The food and service at Tang Shian are excellent. It is very popular with Exeter's young Chinese population because of the ingenious 'two menu' system. There is the English-language menu, with all the 'classics' on it, the names of which most people are a little bored by these days, and then there is THE OTHER MENU, which comprises pictures with Chinese-character annotations, and prices marked with an 'f' instead of a '£'. Perhaps the '£' key wasn't working that day. Anyway, this menu is obviously aimed at the Chinese regulars, but the staff love it when you order from it as well. Some of the pictured options feature amusing and intriguing English translations, but if (like me) you don't read Chinese characters, you have to be a bit adventurous and go on what you see. If you don't like ordering with a point of the finger and the words "this one", and if you will only order foreign dishes if you can name and pronounce them authentically, then you just need to get over that -- and, perhaps, take yourself a little less seriously.
What I've called "the other menu" is the one to go for if you want to throw yourself in at the deep end, especially if it's your first visit. If you're in a group, order a tableful of mysterious dishes, don't worry about whether they'll go together, and try a bit of everything. Some of the stir-fry and noodle dishes are really, really great, though you may be politely advised that "this one is extremely hot" and then, even more delicately, asked whether you would like the chef to be told "less hot, please". The plate of duck's necks is a must: it's like pork ribs made of lean, slow-roasted duck; and the seafood custard is strangely more-ish if you like the flavour of sesame. (That's right: seafood custard.) There's one that appears to be made mostly of peanuts which I'm going for next time.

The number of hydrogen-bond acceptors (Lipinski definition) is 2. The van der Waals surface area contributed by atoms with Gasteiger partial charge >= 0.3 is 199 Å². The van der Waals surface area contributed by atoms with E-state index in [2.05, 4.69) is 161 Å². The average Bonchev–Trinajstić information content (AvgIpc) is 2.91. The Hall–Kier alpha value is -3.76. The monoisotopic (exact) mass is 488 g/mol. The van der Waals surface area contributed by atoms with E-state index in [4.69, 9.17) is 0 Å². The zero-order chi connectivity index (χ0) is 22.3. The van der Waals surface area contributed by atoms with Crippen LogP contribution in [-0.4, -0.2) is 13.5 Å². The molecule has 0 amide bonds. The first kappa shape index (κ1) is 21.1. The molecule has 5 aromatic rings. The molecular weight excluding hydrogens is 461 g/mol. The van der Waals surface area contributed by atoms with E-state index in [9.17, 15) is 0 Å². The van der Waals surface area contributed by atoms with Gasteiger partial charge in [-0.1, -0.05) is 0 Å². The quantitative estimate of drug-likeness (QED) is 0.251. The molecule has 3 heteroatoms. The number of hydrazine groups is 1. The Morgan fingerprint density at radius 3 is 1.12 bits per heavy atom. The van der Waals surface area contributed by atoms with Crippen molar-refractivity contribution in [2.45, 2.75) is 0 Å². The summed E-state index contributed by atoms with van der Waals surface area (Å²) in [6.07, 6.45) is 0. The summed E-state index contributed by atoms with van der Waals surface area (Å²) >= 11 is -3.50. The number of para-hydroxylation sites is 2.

Other reviewers have already praised the service, so I won't waste time banging on about it too much. They're just so polite and attentive. I particularly like one of the waiters because he advises and (once, so far) overrules my orders according to what he thinks will complement the main dishes. He is always right, and has my taste in mind, rather than his profit margins. He won't do the up-sell that makes everything taste a little bitter.
If you become a regular, don't overlook the 'classics' menu. It may be full of safer, familiar-looking dishes, but here they are actually far better than you remember. Everything at Tang Shian seems to be made of fresh ingredients, including the spices. (They must get through mountains of whole and freshly-ground spices.) Even the familiar lurid orange sauce of Chinese sweet-and-sour is properly citrus, and quite unlike that stuff other local Chinese restaurants have been pumping out since the 70s.
If you order too much, they'll happily box the rest up for you to take home. If you eat too much, the lavs are nice and clean, and a safe distance from the dining area.
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